It’s not secret that complaining about the boss is part of the culture of many teams and organizations. The person in charge is an easy target and a certain amount of healthy griping about the boss may be cathartic for his or her subordinates. It creates a common bond on teams where any form of bonding can help strengthen relationships and possibly performance.
When working with clients in consulting environments or working with teams in workshops, I tend to tune out background boss chatter until the tone and content of the conversation crosses what I call the Performance Line. This line is crossed when it becomes clear to me that the performance of an individual or a team is being held hostage by a weak leader.
In my recent post, Weak Leadership at the Top Derails the Pursuit of Performance Excellence, I characterize the problem as follows: Instead of overwhelming their associates with strict orders in pursuit of rigid targets, they (weak leaders) default on their responsibility to set direction in a poorly constructed attempt to create an environment of empowerment. The results of this approach include endless discussions without resultant actions and massive frustration of well-intended personnel that want to move projects and ideas forward.
If you are working for someone that resembles this description, it can be a truly debilitating experience, especially if your nature is to drive and to innovate and experiment in pursuit of success. Working for a weak leader can make you feel like you are running the Boston Marathon with your feet permanently encased in concrete.
I’ve worked with teams to identify ideas to help people break out of the concrete shoes created by a weak leader. Here are some of the suggestions that they’ve come up with as they’ve talked through this dilemma. Perhaps one or more of these will work for you.
Five Non-confrontational Suggestions for Coping and Even Prospering Under a Well-Meaning but Weak Leader
1. Make the leader the hero. Not all weak leaders are bad people, and sometimes a dose of self-confidence is just what the doctor ordered. Talk with this individual, paint a picture of how things will be different when the initiative in question is successful. Show that you and your team have done a good job isolating and planning for the risks, and tie the expected outcomes back to organizational objectives or in the case of nonprofits, organizational missions.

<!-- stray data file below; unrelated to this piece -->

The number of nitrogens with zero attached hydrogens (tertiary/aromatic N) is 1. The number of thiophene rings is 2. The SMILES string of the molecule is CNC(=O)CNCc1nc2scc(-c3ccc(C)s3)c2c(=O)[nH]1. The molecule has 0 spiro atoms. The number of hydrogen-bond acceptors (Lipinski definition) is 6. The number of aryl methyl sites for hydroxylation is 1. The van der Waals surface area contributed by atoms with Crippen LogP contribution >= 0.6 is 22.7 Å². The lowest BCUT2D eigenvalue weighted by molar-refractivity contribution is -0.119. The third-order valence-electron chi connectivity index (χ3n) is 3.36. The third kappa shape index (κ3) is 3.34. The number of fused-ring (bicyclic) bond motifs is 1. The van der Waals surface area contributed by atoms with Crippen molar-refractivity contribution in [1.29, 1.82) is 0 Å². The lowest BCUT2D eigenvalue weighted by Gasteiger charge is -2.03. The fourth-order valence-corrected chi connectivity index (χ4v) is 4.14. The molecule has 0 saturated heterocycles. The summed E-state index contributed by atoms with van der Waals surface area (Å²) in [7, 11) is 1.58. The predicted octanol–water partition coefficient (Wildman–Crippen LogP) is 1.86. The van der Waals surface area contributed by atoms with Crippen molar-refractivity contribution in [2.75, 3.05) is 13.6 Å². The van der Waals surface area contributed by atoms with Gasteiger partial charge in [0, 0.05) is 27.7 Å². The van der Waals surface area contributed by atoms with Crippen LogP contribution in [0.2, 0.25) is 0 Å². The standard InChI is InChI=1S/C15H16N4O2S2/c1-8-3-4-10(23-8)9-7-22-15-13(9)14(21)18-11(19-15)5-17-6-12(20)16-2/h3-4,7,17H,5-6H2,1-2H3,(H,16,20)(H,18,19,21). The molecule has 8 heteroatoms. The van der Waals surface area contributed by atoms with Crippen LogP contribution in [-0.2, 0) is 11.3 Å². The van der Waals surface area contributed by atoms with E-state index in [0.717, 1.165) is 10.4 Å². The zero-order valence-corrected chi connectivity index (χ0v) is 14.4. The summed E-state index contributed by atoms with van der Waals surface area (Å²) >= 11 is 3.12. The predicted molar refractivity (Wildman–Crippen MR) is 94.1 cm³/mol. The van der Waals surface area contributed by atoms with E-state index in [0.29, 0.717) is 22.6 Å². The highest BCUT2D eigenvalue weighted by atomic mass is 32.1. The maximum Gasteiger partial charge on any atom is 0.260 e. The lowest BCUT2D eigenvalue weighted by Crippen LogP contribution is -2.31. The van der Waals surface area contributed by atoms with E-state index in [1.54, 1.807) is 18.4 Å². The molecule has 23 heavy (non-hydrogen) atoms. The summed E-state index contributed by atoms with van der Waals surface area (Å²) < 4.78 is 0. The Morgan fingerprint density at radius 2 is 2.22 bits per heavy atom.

2. Build Coalitions Across Your Peer Group. A weak leader tends to create a vacuum of decision-making. This vacuum can be filled by the leader’s subordinates aligned around the common need for action. This is not a confrontational coalition, but rather a working coalition that moves things forward in spite of the leader.
3. Recognize the Psychology of the Weak Leader and Use Judo on It. The weak leader syndrome is frequently a function of a lack of self-confidence, fear of having to say no to a subordinate and upsetting them, and perhaps fear of team mistakes shining directly on the leader. This same person has a need to succeed, a desire to be liked and wants to feel that he or she has a voice in the direction. Leverage this leader as you would a counselor. Ask for help in framing solutions (even if it has already been framed), and make the leader very genuinely feel like an advisor and coach. Make it comfortable for him or her to give feedback, and encourage this at every opportunity. Involve the leader in brainstorming or in status reviews and do an extraordinary job of highlighting progress and or problems and how they are being handled.
4. Coach the Leader. In spite of the lofty position, top leaders are often hungry for feedback and interested in receiving coaching from people that they trust. Create opportunities for discussions that are not all about you. If the leader provides an opening (many will), ask a few open ended questions about how things are going, what it’s like to deal with the Board etc., and shut up and let him or her talk. It is amazing how lonely it can be at the top, and this act of listening can do a great deal of good in gaining the trust of a leader.
5. Learn to Understand the Priorities of the Leader. Applying several of the approaches above will help you understand the leader’s individual priorities (personal and professional). This knowledge is priceless if you and your peers use it to help the leader meet his or her targets.
The Bottom-Line for Now
Learning to manage your team leader takes time and requires extraordinary care and handling. Being indecisive and failing to set direction are big shortcomings for a leader, but leaders that carry these attributes are all too common. You and your peers can either let the water-cooler complaints dominate the daily agenda or you can do something about it. Teams and individuals that have leveraged some or all of the suggestions above have reported some nice successes. No complete cures, but some nice successes and sustained progress in the right direction. When your feet are cast in concrete, progress of any kind is good.